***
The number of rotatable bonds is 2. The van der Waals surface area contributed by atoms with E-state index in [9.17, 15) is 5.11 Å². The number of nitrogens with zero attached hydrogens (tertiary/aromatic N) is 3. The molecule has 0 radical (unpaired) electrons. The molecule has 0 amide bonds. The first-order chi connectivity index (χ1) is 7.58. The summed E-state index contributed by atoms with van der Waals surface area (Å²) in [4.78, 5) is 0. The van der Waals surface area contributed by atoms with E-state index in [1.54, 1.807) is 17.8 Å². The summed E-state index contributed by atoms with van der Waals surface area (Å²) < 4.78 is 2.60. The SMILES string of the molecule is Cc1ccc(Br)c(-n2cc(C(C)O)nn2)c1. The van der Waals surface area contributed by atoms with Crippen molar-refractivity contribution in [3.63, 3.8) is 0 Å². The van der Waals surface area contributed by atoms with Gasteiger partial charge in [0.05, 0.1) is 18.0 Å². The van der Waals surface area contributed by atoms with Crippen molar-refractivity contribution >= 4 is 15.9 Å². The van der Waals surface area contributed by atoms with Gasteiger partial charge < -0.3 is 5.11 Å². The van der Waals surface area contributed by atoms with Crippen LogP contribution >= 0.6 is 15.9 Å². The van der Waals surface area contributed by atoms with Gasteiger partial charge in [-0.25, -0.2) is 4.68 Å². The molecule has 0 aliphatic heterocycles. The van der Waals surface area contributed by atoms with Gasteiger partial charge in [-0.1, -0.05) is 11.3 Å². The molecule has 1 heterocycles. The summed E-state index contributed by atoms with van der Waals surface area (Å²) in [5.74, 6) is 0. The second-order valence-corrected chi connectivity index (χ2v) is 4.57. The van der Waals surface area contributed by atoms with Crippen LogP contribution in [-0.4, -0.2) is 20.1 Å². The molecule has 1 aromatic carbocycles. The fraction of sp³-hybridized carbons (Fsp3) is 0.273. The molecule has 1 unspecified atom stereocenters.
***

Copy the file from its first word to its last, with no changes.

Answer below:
The number of rotatable bonds is 2. The van der Waals surface area contributed by atoms with E-state index in [9.17, 15) is 5.11 Å². The number of nitrogens with zero attached hydrogens (tertiary/aromatic N) is 3. The molecule has 0 radical (unpaired) electrons. The molecule has 0 amide bonds. The first-order chi connectivity index (χ1) is 7.58. The summed E-state index contributed by atoms with van der Waals surface area (Å²) in [4.78, 5) is 0. The van der Waals surface area contributed by atoms with E-state index in [1.54, 1.807) is 17.8 Å². The summed E-state index contributed by atoms with van der Waals surface area (Å²) < 4.78 is 2.60. The SMILES string of the molecule is Cc1ccc(Br)c(-n2cc(C(C)O)nn2)c1. The van der Waals surface area contributed by atoms with Crippen molar-refractivity contribution in [3.63, 3.8) is 0 Å². The van der Waals surface area contributed by atoms with Gasteiger partial charge in [0.05, 0.1) is 18.0 Å². The van der Waals surface area contributed by atoms with Crippen molar-refractivity contribution >= 4 is 15.9 Å². The van der Waals surface area contributed by atoms with Gasteiger partial charge < -0.3 is 5.11 Å². The van der Waals surface area contributed by atoms with Crippen LogP contribution >= 0.6 is 15.9 Å². The van der Waals surface area contributed by atoms with Gasteiger partial charge in [-0.25, -0.2) is 4.68 Å². The molecule has 0 aliphatic heterocycles. The van der Waals surface area contributed by atoms with Gasteiger partial charge in [-0.1, -0.05) is 11.3 Å². The molecule has 1 heterocycles. The summed E-state index contributed by atoms with van der Waals surface area (Å²) in [5.74, 6) is 0. The second-order valence-corrected chi connectivity index (χ2v) is 4.57. The van der Waals surface area contributed by atoms with Crippen LogP contribution in [-0.4, -0.2) is 20.1 Å². The molecule has 1 aromatic carbocycles. The fraction of sp³-hybridized carbons (Fsp3) is 0.273. The molecule has 1 unspecified atom stereocenters.